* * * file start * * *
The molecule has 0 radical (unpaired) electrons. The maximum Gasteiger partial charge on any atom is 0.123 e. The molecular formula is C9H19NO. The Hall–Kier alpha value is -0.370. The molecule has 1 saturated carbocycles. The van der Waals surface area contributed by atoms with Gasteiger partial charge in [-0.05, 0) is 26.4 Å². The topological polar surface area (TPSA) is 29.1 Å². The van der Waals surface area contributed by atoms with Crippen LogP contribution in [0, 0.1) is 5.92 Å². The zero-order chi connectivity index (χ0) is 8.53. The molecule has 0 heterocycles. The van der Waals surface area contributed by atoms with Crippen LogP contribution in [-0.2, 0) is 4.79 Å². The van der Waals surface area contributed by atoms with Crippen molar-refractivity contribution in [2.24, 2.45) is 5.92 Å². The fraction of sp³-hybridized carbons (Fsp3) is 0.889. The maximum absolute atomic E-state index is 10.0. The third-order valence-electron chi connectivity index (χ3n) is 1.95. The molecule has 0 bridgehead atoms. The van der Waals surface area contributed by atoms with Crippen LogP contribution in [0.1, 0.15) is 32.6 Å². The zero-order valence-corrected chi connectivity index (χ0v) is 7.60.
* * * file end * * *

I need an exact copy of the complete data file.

The molecule has 0 radical (unpaired) electrons. The maximum Gasteiger partial charge on any atom is 0.123 e. The molecular formula is C9H19NO. The Hall–Kier alpha value is -0.370. The molecule has 1 saturated carbocycles. The van der Waals surface area contributed by atoms with Gasteiger partial charge in [-0.05, 0) is 26.4 Å². The topological polar surface area (TPSA) is 29.1 Å². The van der Waals surface area contributed by atoms with Crippen LogP contribution in [0, 0.1) is 5.92 Å². The zero-order chi connectivity index (χ0) is 8.53. The molecule has 0 heterocycles. The van der Waals surface area contributed by atoms with Crippen LogP contribution in [-0.2, 0) is 4.79 Å². The van der Waals surface area contributed by atoms with Crippen molar-refractivity contribution in [2.24, 2.45) is 5.92 Å². The fraction of sp³-hybridized carbons (Fsp3) is 0.889. The maximum absolute atomic E-state index is 10.0. The third-order valence-electron chi connectivity index (χ3n) is 1.95. The molecule has 0 bridgehead atoms. The van der Waals surface area contributed by atoms with Crippen LogP contribution in [0.1, 0.15) is 32.6 Å². The zero-order valence-corrected chi connectivity index (χ0v) is 7.60.